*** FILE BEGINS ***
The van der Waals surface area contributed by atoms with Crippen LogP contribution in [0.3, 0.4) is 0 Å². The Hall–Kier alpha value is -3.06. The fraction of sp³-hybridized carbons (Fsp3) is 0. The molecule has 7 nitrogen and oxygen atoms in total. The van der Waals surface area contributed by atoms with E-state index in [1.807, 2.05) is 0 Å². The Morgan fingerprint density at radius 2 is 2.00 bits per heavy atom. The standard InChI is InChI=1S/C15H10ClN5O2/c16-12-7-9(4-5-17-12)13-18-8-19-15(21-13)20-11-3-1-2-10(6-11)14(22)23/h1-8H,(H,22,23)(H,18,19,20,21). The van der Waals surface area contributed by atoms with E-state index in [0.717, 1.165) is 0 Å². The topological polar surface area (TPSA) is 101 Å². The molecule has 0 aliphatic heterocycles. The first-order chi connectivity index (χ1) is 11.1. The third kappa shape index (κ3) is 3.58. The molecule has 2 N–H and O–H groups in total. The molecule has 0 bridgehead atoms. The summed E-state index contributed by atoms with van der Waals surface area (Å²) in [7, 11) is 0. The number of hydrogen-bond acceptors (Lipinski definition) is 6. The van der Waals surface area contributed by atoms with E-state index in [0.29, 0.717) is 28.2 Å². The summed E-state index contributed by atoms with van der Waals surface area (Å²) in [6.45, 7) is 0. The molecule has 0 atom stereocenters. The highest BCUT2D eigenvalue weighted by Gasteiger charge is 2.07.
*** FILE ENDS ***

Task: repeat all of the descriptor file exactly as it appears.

The van der Waals surface area contributed by atoms with Crippen LogP contribution in [0.3, 0.4) is 0 Å². The Hall–Kier alpha value is -3.06. The fraction of sp³-hybridized carbons (Fsp3) is 0. The molecule has 7 nitrogen and oxygen atoms in total. The van der Waals surface area contributed by atoms with E-state index in [1.807, 2.05) is 0 Å². The Morgan fingerprint density at radius 2 is 2.00 bits per heavy atom. The standard InChI is InChI=1S/C15H10ClN5O2/c16-12-7-9(4-5-17-12)13-18-8-19-15(21-13)20-11-3-1-2-10(6-11)14(22)23/h1-8H,(H,22,23)(H,18,19,20,21). The van der Waals surface area contributed by atoms with E-state index in [0.717, 1.165) is 0 Å². The topological polar surface area (TPSA) is 101 Å². The molecule has 0 aliphatic heterocycles. The first-order chi connectivity index (χ1) is 11.1. The third kappa shape index (κ3) is 3.58. The molecule has 2 N–H and O–H groups in total. The molecule has 0 bridgehead atoms. The summed E-state index contributed by atoms with van der Waals surface area (Å²) in [7, 11) is 0. The number of hydrogen-bond acceptors (Lipinski definition) is 6. The van der Waals surface area contributed by atoms with E-state index in [0.29, 0.717) is 28.2 Å². The summed E-state index contributed by atoms with van der Waals surface area (Å²) in [6.45, 7) is 0. The molecule has 0 atom stereocenters. The highest BCUT2D eigenvalue weighted by Gasteiger charge is 2.07.